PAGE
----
Annals of the Japan Association for Philosophy of Science
Online ISSN : 1884-1228
Print ISSN : 0453-0691
ISSN-L : 0453-0691
Volume 8 , Issue 2
Showing 1-5 articles out of 5 articles from the selected issue
  • Yutaka TANAKA
    1992 Volume 8 Issue 2 Pages 49-67
    Published: March 05, 1992
    Released: February 16, 2009
    JOURNALS FREE ACCESS
    This paper starts with the observation that the combination of the so-calld EPR argument and Bell's theorem reveals one of the most paradoxical features of quantum reality, i.e. the no-separability of two contingent events. If we accept the conclusion of the revised EPR argument together with Bell's theorem, we are necessarily led to the denial of local causality which was presupposed by the original version of Einstein's criticism against quantum physics.. As the concept of local causality is a cornerstone of Einstein's theory of relativity, we next consider the problem of compatibility between the theory of relativity and quantum physics. Popper's proposal of going back to Lorentz's theory is examined and rejected because the quantum correlation of EPR is not to be interpreted as “an action at a distance” which we can control and use as the operational definition of absolute simultaneity. An inquiry into something like aether as hidden reality behind the theory of relativity is considered as retrogressive as the so-called hidden variable theory of quantum physics. Accepting the non-separability of local elements of reality as the undeniable fact, we discuss the possibility of a realistic interpretation of quantum physics which transcends scientific materialism and classical determinism. As an example of such projects, Stapp's theory is examined with respect to a Whiteheadean process philosophy which provides the meta-physical background for his realistic interpretation of quantum physics. Finally, we present another version of quantum meta-physics based on “the philosophy of organism” which is broad enough to include observer and observed, local causality and non-local correlation, space and time, and potentiality and actuality in the inseparable unity of physical reality.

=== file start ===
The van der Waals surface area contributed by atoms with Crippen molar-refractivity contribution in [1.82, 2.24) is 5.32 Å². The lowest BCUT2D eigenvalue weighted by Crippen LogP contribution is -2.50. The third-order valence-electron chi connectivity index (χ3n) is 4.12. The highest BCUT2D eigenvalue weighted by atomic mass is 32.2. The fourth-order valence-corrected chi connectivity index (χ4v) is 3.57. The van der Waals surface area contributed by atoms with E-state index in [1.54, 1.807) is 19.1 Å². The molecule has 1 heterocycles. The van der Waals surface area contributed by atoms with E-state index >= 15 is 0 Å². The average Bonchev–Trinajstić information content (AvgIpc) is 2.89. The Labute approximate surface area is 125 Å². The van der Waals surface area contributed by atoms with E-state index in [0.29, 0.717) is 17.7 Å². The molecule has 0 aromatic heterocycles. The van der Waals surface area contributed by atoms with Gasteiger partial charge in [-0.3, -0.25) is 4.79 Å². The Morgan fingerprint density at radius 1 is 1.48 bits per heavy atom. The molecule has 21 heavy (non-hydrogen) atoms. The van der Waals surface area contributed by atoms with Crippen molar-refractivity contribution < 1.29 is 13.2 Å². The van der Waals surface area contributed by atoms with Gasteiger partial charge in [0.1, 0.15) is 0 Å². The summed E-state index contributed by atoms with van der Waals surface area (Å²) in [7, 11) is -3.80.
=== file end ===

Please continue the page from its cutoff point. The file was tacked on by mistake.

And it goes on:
Download PDF (1050K)
  • Peter P. KIRSCHENMANN
    1992 Volume 8 Issue 2 Pages 69-96
    Published: March 05, 1992
    Released: February 16, 2009
    JOURNALS FREE ACCESS
    Since its conception, the Anthropic Principle (AP) has been controversial. For some of its advocates, it replaces the Cosmological Principle and also marks a revolution in the accepted modes of scientific explanation. For critics, it is but a truism or tautology. Of course, the AP comes in various forms, ranging from plausible-sounding “weak” ones (WAP) to speculative “strong” ones (SAP) and even more speculative extreme versions. I shall survey, comment and expand on, already extant analyses of the value and use of APs, in its less speculative versions; I shall also compare the possible role of the AP with that of the principle of natural selection (PNS).
    In particular, I shall argue the following points. (1) The AP is neither a constitutive nor a framework principle of scientific theories. (2) The fact that the WAP, in the sense of a “self-selection” principle (or a warning against observational bias), can be given a Bayesian formulation shows only its role as a useful piece of methodological advice. (3) This implies that WAP-arguments can undermine claims, rule out or weaken hypotheses. (4) Unlike the PNS, the WAP is not a tautology, but a self-evident statement. (5) The WAP never is a substantial premise in AP-arguments or “AP-explanations”; it can at best heuristically guide one to employ arguments in its spirit. (6) In general, WAP-arguments cannot explain events or traits of the universe; they can reduce possible amazement concerning them. (7) While the PNS indicates how to construct equally tautological, though explanatory, models of evolutionary mechanisms, the APs are too unspecific to circumscribe any such set of models; AP-arguments borrow all explanatory accounts from elsewhere. (8) The SAP, when conjoined with one of the “many worlds”-hypotheses and their explanatory power, can indeed yield (highly speculative) explanations. (9) One kind of “AP-predictions” cannot derive any predictive power from the AP; another kind consists of meta-predictions about the future course of scientific theories; certain predictions using the SAP or even stronger principles and claimed to be testable are utterly speculative. (10) While the advocacy of the AP is “locally” restricted to a particular selection of cosmologists and astrophysicists, the scientific norms and standards in terms of which they endeavour to defend the principle are “non-local”, generally accepted, if generously interpreted, ones. In their light, the employment of the AP appears-even to some of its advocates-as a temporary stop-gap.
    Download PDF (1667K)
  • Tetsuya KONO
    1992 Volume 8 Issue 2 Pages 97-109
    Published: March 05, 1992
    Released: February 16, 2009
    JOURNALS FREE ACCESS
    Download PDF (789K)
  • Masayuki OBAYASHI
    1992 Volume 8 Issue 2 Pages 111-116
    Published: March 05, 1992
    Released: February 16, 2009
    JOURNALS FREE ACCESS
    Download PDF (282K)
  • Yoichiro P. MURAKAMI
    1992 Volume 8 Issue 2 Pages 117-120
    Published: March 05, 1992
    Released: March 31, 2009
    JOURNALS FREE ACCESS
    Download PDF (205K)
feedback
Top